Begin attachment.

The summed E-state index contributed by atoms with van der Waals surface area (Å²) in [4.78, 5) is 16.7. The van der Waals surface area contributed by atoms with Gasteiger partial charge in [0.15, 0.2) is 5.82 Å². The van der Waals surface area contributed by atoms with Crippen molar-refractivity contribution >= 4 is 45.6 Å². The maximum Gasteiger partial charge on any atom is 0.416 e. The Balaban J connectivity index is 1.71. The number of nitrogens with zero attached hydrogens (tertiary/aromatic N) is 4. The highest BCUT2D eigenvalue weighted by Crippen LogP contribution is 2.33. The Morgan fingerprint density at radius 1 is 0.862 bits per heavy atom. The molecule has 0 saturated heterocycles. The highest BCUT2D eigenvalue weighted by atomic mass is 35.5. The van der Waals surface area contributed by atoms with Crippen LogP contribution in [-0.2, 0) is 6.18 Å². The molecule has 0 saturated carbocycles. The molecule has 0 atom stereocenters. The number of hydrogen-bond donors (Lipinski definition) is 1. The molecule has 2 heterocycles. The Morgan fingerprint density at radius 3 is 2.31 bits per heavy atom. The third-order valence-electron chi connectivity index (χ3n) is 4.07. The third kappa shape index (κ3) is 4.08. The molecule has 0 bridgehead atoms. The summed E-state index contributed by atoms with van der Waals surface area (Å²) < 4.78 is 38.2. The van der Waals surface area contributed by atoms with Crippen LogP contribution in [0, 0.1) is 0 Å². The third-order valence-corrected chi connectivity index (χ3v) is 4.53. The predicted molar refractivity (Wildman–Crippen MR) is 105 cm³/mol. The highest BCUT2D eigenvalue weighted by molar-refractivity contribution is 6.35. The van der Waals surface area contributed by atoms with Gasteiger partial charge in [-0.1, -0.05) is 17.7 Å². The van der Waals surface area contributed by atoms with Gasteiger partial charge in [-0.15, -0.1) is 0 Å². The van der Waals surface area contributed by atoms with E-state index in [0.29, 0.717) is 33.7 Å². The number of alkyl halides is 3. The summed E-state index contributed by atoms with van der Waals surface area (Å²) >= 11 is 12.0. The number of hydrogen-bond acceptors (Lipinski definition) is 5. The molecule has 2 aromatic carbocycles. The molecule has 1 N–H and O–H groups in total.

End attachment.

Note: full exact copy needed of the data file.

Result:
The summed E-state index contributed by atoms with van der Waals surface area (Å²) in [4.78, 5) is 16.7. The van der Waals surface area contributed by atoms with Gasteiger partial charge in [0.15, 0.2) is 5.82 Å². The van der Waals surface area contributed by atoms with Crippen molar-refractivity contribution >= 4 is 45.6 Å². The maximum Gasteiger partial charge on any atom is 0.416 e. The Balaban J connectivity index is 1.71. The number of nitrogens with zero attached hydrogens (tertiary/aromatic N) is 4. The highest BCUT2D eigenvalue weighted by Crippen LogP contribution is 2.33. The Morgan fingerprint density at radius 1 is 0.862 bits per heavy atom. The molecule has 0 saturated heterocycles. The highest BCUT2D eigenvalue weighted by atomic mass is 35.5. The van der Waals surface area contributed by atoms with Crippen LogP contribution in [-0.2, 0) is 6.18 Å². The molecule has 0 saturated carbocycles. The molecule has 0 atom stereocenters. The number of hydrogen-bond donors (Lipinski definition) is 1. The molecule has 2 heterocycles. The Morgan fingerprint density at radius 3 is 2.31 bits per heavy atom. The third-order valence-electron chi connectivity index (χ3n) is 4.07. The third kappa shape index (κ3) is 4.08. The molecule has 0 bridgehead atoms. The summed E-state index contributed by atoms with van der Waals surface area (Å²) < 4.78 is 38.2. The van der Waals surface area contributed by atoms with Crippen LogP contribution in [0, 0.1) is 0 Å². The third-order valence-corrected chi connectivity index (χ3v) is 4.53. The predicted molar refractivity (Wildman–Crippen MR) is 105 cm³/mol. The highest BCUT2D eigenvalue weighted by molar-refractivity contribution is 6.35. The van der Waals surface area contributed by atoms with Gasteiger partial charge in [-0.1, -0.05) is 17.7 Å². The van der Waals surface area contributed by atoms with Gasteiger partial charge in [-0.15, -0.1) is 0 Å². The van der Waals surface area contributed by atoms with E-state index in [0.29, 0.717) is 33.7 Å². The number of alkyl halides is 3. The summed E-state index contributed by atoms with van der Waals surface area (Å²) >= 11 is 12.0. The number of hydrogen-bond acceptors (Lipinski definition) is 5. The molecule has 2 aromatic carbocycles. The molecule has 1 N–H and O–H groups in total.